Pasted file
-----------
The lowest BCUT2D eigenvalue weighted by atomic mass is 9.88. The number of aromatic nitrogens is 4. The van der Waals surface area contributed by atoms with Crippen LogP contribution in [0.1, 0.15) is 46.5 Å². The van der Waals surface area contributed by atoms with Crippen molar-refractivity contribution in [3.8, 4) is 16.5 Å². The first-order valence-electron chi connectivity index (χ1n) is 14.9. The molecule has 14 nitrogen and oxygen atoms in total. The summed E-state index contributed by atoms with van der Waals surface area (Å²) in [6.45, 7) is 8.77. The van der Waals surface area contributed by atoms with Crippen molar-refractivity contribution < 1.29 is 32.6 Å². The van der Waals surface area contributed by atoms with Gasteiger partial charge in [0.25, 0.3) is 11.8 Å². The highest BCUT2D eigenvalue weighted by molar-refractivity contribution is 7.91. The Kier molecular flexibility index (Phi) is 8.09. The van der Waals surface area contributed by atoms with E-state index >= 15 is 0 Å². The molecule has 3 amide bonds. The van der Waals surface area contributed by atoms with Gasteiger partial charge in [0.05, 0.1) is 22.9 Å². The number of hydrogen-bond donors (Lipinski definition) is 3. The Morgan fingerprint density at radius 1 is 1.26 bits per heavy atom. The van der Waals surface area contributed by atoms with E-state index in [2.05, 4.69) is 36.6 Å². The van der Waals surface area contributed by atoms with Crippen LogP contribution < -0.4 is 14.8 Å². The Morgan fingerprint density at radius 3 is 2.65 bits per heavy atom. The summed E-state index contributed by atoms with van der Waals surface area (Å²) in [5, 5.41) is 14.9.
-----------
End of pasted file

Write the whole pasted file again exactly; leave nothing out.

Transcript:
The lowest BCUT2D eigenvalue weighted by atomic mass is 9.88. The number of aromatic nitrogens is 4. The van der Waals surface area contributed by atoms with Crippen LogP contribution in [0.1, 0.15) is 46.5 Å². The van der Waals surface area contributed by atoms with Crippen molar-refractivity contribution in [3.8, 4) is 16.5 Å². The first-order valence-electron chi connectivity index (χ1n) is 14.9. The molecule has 14 nitrogen and oxygen atoms in total. The summed E-state index contributed by atoms with van der Waals surface area (Å²) in [6.45, 7) is 8.77. The van der Waals surface area contributed by atoms with Crippen molar-refractivity contribution < 1.29 is 32.6 Å². The van der Waals surface area contributed by atoms with Gasteiger partial charge in [0.25, 0.3) is 11.8 Å². The highest BCUT2D eigenvalue weighted by molar-refractivity contribution is 7.91. The Kier molecular flexibility index (Phi) is 8.09. The van der Waals surface area contributed by atoms with E-state index >= 15 is 0 Å². The molecule has 3 amide bonds. The van der Waals surface area contributed by atoms with Gasteiger partial charge in [0.05, 0.1) is 22.9 Å². The number of hydrogen-bond donors (Lipinski definition) is 3. The Morgan fingerprint density at radius 1 is 1.26 bits per heavy atom. The van der Waals surface area contributed by atoms with E-state index in [2.05, 4.69) is 36.6 Å². The van der Waals surface area contributed by atoms with Crippen LogP contribution < -0.4 is 14.8 Å². The Morgan fingerprint density at radius 3 is 2.65 bits per heavy atom. The summed E-state index contributed by atoms with van der Waals surface area (Å²) in [5, 5.41) is 14.9.